Play / pause The War You Fight

The War You Fight

  • John Peters
  • Interview by: Jess Boydon


The way the Air Force trained back then and I think it's

still the case is they train for the anticipated threat.

The story is you know never train for the war you fight

is true, but that doesn't discount that the principles

and the approach in which a squadron tries to learn

the new environment works so 80% of the fundamentals

work anywhere and then it's just learning the

new environment.

So in the desert it's learning to fly over sand dunes.

Learning that things like maybe the rattle doesn't always

work over that.

Learning when you fly in Wales, you're gonna get,

you can get, if you get a shadow of where a smaller hill

is in front of a bigger hill and there's a shadow which

you know from low level airways so if you're aiming to fly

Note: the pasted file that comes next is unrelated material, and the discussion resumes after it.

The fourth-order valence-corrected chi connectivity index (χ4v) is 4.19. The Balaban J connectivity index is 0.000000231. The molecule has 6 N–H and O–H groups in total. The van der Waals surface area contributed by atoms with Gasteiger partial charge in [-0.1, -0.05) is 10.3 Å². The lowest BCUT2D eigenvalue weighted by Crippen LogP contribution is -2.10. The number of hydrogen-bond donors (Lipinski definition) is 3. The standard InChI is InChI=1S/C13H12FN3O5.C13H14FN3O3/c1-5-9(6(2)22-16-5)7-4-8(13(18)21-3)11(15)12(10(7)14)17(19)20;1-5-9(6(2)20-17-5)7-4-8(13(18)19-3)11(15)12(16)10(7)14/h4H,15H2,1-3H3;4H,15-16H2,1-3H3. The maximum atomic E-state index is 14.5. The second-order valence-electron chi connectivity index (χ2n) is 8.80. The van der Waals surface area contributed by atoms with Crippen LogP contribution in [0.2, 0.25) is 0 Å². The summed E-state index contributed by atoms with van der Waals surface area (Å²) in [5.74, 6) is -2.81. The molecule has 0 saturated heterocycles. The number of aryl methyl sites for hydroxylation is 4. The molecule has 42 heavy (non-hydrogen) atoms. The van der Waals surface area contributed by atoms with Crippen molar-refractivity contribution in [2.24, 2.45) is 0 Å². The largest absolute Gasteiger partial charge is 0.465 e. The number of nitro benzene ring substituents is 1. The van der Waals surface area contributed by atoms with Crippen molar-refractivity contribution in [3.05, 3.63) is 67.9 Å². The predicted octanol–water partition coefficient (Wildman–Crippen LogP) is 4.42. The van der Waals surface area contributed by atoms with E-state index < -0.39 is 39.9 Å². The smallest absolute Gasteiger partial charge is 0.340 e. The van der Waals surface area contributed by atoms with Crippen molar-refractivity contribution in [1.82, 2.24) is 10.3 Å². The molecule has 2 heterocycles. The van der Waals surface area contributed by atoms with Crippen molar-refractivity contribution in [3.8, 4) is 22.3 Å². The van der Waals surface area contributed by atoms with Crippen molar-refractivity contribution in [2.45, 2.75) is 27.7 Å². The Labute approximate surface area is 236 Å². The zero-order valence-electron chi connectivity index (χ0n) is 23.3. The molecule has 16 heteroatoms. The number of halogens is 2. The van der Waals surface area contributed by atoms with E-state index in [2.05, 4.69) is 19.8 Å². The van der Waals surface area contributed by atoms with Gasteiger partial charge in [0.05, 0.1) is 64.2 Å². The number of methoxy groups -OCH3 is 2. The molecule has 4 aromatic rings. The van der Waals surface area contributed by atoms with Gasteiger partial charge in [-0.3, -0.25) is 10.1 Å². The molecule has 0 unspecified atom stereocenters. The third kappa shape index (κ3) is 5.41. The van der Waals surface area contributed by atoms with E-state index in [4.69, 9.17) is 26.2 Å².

over the big hill you can fly into the small hill

'cause you can't see it because of the shadow.

Well you don't quite get that in the desert but you get

something very similar because of the light.

You can have a big sand dune and a smaller sand dune

and because it's so bright you can't see the smaller

sand dune in front of the big sand dune and when you're

flying around as we were 50 feet or at times lower

in the gulf you know it's learning how to do that.

It's learning how to fly at heights below 50 feet

where the rattles locked off anywhere

and you are eyeballing up to you know your maximum speed.

Understanding when you get down to that height if a missile

locks you up that you have to pull up to turn to pull

the G necessary to break the lock.

Because if you're going at 20 feet above the ground

well the aircraft's wingspan is 60 feet so you can't pull

it aside.

So there's a number of things that you adjust to.

The heat.

The lack of nav features, et cetera.

But nothing too disturbing that you haven't done every

year of your life because that's what air crew do.

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